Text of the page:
Seattle in King County, Washington — The American West (Northwest)
Lou Grahamís Sporting House
ó1989 Washington State Centennial ó
Lou Graham, Seattleís best known madam, opened her establishment on this site in 1888. Rebuilt in brick and expanded after the Great Fire in 1889, Grahamís parlor became the most elegant of Seattleís bordellos during the cityís rough pioneer era. Graham catered to the “carriage trade,” entertaining government officials and members of Seattleís first families. Her many land holdings made her one of the most prosperous women of her time. On her death in 1903, her estate was given to the public schools of King County.
[Seal of the City of Seattle, 1869]
Erected 1989 by Historic Seattle, Museum of History and Industry, Pioneer Square Businesses, and King County.
Location. 47° 36.047′ N, 122° 19.829′ W. Marker is in Seattle, Washington, in King County. Marker is at the intersection of South Washington Street and 3rd Avenue, South on South Washington Street. Click for map. Marker is on the north exterior of the "Washington Court Building" which presently houses the Union Gospel Mission. Marker is at or near this postal address: 205 3rd Avenue, So., Seattle WA 98104, United States of America.
Other nearby markers. At least 8 other markers are within walking distance of this marker. The White Chapel District (within shouting distance of this Great Northern Tunnel (about 400 feet away, measured in a direct line); Birthplace of United Parcel Service (about 400 feet away); UPS - Celebrating 100 years of Service (about 400 feet away); Smith Tower (about 500 feet away); Interurban Building (about 600 feet away); a different marker also named Interurban Building (about 600 feet away); Site of the Smaller Fort (about 600 feet away). Click for a list of all markers in Seattle.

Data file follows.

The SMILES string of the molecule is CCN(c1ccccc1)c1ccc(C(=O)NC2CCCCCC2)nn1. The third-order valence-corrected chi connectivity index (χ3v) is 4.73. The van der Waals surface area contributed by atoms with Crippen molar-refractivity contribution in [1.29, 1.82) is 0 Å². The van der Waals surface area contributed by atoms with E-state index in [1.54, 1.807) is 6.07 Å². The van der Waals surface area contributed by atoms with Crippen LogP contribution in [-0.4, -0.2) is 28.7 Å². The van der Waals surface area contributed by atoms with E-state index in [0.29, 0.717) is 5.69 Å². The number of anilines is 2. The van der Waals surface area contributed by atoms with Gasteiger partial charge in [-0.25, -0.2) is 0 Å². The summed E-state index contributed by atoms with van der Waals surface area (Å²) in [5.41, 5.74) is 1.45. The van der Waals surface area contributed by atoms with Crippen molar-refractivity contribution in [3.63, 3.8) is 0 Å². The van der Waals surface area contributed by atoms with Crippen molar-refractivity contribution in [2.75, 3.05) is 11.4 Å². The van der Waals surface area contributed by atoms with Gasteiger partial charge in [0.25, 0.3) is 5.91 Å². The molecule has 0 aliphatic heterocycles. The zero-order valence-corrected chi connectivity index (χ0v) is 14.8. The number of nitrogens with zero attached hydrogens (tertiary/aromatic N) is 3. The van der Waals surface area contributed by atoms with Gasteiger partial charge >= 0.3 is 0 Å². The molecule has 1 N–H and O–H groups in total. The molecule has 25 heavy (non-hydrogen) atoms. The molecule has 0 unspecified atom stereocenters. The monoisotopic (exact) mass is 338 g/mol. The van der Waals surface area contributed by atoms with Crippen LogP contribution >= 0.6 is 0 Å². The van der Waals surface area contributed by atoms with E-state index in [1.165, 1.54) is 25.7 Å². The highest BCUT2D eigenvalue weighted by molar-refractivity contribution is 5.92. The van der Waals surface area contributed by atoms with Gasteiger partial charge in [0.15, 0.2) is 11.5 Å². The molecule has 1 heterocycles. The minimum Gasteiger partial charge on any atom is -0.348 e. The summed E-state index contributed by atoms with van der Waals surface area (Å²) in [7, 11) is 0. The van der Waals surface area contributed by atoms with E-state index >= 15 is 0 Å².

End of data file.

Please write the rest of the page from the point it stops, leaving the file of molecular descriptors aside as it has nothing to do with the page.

Regarding Lou Grahamís Sporting House. Some authorities dispute the allegation that Madame Graham's fortune went to finance Seattle's public schools, claiming that it was in fact willed to relatives living in Germany.
Also see . . .
1. "The Ballad of Lou Graham". (Submitted on September 17, 2009, by Richard E. Miller of Oxon Hill, Maryland.)
2. Seattle Madame. Wikipedia article on Lou Graham. (Submitted on September 17, 2009, by Richard E. Miller of Oxon Hill, Maryland.)
3. Great Fire of 1889. Wikipedia article on the fire that destroyed Lou Graham's first building. (Submitted on September 17, 2009, by Richard E. Miller of Oxon Hill, Maryland.)
Additional keywords. Dorothea Georgine Emile Ohben; prostitution; Great Seattle Fire (1889); German-Americans.
Categories. • Notable Persons • Notable Places •
Credits. This page originally submitted on , by Richard E. Miller of Oxon Hill, Maryland. This page has been viewed 2,021 times since then and 13 times this year. This page was the Marker of the Week Photos: 1. submitted on , by Richard E. Miller of Oxon Hill, Maryland. 2, 3. submitted on , by Richard E. Miller of Oxon Hill, Maryland. • Syd Whittle was the editor who published this page. This page was last revised on June 16, 2016.